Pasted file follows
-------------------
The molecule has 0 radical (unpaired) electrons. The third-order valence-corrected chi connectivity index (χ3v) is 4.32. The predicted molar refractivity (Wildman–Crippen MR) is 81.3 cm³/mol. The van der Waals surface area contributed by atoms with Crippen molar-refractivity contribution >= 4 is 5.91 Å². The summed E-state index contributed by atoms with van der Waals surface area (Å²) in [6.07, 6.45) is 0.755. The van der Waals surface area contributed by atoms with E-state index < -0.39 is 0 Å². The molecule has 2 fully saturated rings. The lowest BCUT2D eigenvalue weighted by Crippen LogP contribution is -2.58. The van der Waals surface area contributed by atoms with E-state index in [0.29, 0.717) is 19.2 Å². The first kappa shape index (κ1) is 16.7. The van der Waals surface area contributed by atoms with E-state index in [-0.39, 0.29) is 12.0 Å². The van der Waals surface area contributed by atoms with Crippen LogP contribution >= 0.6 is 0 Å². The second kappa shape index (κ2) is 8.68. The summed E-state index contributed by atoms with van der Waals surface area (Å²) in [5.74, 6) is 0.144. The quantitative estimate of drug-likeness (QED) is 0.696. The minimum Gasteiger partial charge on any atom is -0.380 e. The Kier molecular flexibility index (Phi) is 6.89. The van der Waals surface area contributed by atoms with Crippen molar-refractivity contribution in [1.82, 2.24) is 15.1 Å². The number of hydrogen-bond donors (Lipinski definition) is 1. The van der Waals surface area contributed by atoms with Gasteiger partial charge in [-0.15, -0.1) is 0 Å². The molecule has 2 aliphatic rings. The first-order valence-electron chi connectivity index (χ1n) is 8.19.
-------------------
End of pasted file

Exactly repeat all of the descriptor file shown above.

The molecule has 0 radical (unpaired) electrons. The third-order valence-corrected chi connectivity index (χ3v) is 4.32. The predicted molar refractivity (Wildman–Crippen MR) is 81.3 cm³/mol. The van der Waals surface area contributed by atoms with Crippen molar-refractivity contribution >= 4 is 5.91 Å². The summed E-state index contributed by atoms with van der Waals surface area (Å²) in [6.07, 6.45) is 0.755. The van der Waals surface area contributed by atoms with E-state index < -0.39 is 0 Å². The molecule has 2 fully saturated rings. The lowest BCUT2D eigenvalue weighted by Crippen LogP contribution is -2.58. The van der Waals surface area contributed by atoms with E-state index in [0.29, 0.717) is 19.2 Å². The first kappa shape index (κ1) is 16.7. The van der Waals surface area contributed by atoms with E-state index in [-0.39, 0.29) is 12.0 Å². The van der Waals surface area contributed by atoms with Crippen LogP contribution >= 0.6 is 0 Å². The second kappa shape index (κ2) is 8.68. The summed E-state index contributed by atoms with van der Waals surface area (Å²) in [5.74, 6) is 0.144. The quantitative estimate of drug-likeness (QED) is 0.696. The minimum Gasteiger partial charge on any atom is -0.380 e. The Kier molecular flexibility index (Phi) is 6.89. The van der Waals surface area contributed by atoms with Crippen molar-refractivity contribution in [1.82, 2.24) is 15.1 Å². The number of hydrogen-bond donors (Lipinski definition) is 1. The van der Waals surface area contributed by atoms with Gasteiger partial charge in [-0.15, -0.1) is 0 Å². The molecule has 2 aliphatic rings. The first-order valence-electron chi connectivity index (χ1n) is 8.19.